The August meeting of the Dripping Springs ISD board of trustees was the first board meeting with new Interim Superintendent Nola Wellman in attendance. Wellman was appointed Aug. 19 as the temporary replacement for departing superintendent Bruce Gearing, whose service to the district officially concludes at the end of the month. The Aug. 26 meeting briefed newcomer Wellman on several key DSISD topics, including progress on projects of the district’s 2018 construction bond.
Design for new elementary school begins
Doug Koehne, an architect from Corgan, a firm associated with several of DSISD’s bond projects, presented updates on plans for a fifth elementary school for the district, to be built at a 155-acre property on Darden Hill Road near the intersection with Sawyer Ranch Road. Design is ongoing for this facility, and community members will have an opportunity to provide feedback on potential schematic designs at a meeting Aug. 28, with additional opportunities to submit online feedback as well.
Board considers bond oversight committee
During the meeting’s public forum, several community members spoke in support of the creation of a bond oversight committee, which would be appointed to monitor activities associated with the 2018 bond as well as future bonds.
District parent Christin Hearn said the district needs “a robust advisory committee that has teeth,” and that members should include individuals willing to ask the board tough questions.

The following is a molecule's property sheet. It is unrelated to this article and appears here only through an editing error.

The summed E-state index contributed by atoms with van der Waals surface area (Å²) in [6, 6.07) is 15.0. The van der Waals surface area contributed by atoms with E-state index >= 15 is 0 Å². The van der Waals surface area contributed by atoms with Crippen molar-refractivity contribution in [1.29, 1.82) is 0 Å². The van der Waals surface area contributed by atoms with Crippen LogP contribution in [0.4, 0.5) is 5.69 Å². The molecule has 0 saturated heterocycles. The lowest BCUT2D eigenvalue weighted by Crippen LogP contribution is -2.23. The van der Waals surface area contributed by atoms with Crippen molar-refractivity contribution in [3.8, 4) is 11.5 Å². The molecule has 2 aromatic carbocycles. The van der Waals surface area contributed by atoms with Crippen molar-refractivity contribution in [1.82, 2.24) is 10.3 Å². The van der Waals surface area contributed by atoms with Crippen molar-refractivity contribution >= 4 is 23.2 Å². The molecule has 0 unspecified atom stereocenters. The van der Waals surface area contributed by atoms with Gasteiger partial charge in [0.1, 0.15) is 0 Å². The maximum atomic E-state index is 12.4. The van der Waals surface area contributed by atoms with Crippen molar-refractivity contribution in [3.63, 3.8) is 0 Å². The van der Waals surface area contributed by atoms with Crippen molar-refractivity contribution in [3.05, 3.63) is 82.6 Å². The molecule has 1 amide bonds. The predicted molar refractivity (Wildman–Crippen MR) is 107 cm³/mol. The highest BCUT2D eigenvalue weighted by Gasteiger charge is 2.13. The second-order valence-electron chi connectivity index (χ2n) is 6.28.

Another speaker, Jim Misko, also spoke in support of a bond oversight committee, but said he trusted the board to lead the way in the assembly of such a group.
The creation of a bond oversight committee has been listed as an agenda item for past meetings, but has been tabled for further consideration. No action was taken approving the creation of a committee at the Aug. 26 meeting; however, Board President Carrie Kroll did address the delay, saying that Gearing’s departure had slowed down the process, as he had been leading the way on research.
Wellman, who in the past served as superintendent for Eanes ISD, said she has experience assisting a school board in the creation of a bond oversight committee, which has taught her that the process takes time.
“I think it will take a couple of months to work out the membership and operating procedures and how that might play out in some different scenarios,” Wellman said. “It will take more time than I think the board at Eanes thought it would.”
A new tax rate is official
In one of the later actions of the night, the board voted to approve the adoption of the new Fiscal Year 2019-20 property tax rate. The board’s unanimous decision made official the rate of $1.4183 per $100 of valuation, with $1.0683 for maintenance and operations and $0.3500 for an interest and sinking fund, for the 2019-2020 school year.
Last school year’s tax rate came in at $1.52 per $100 of valuation.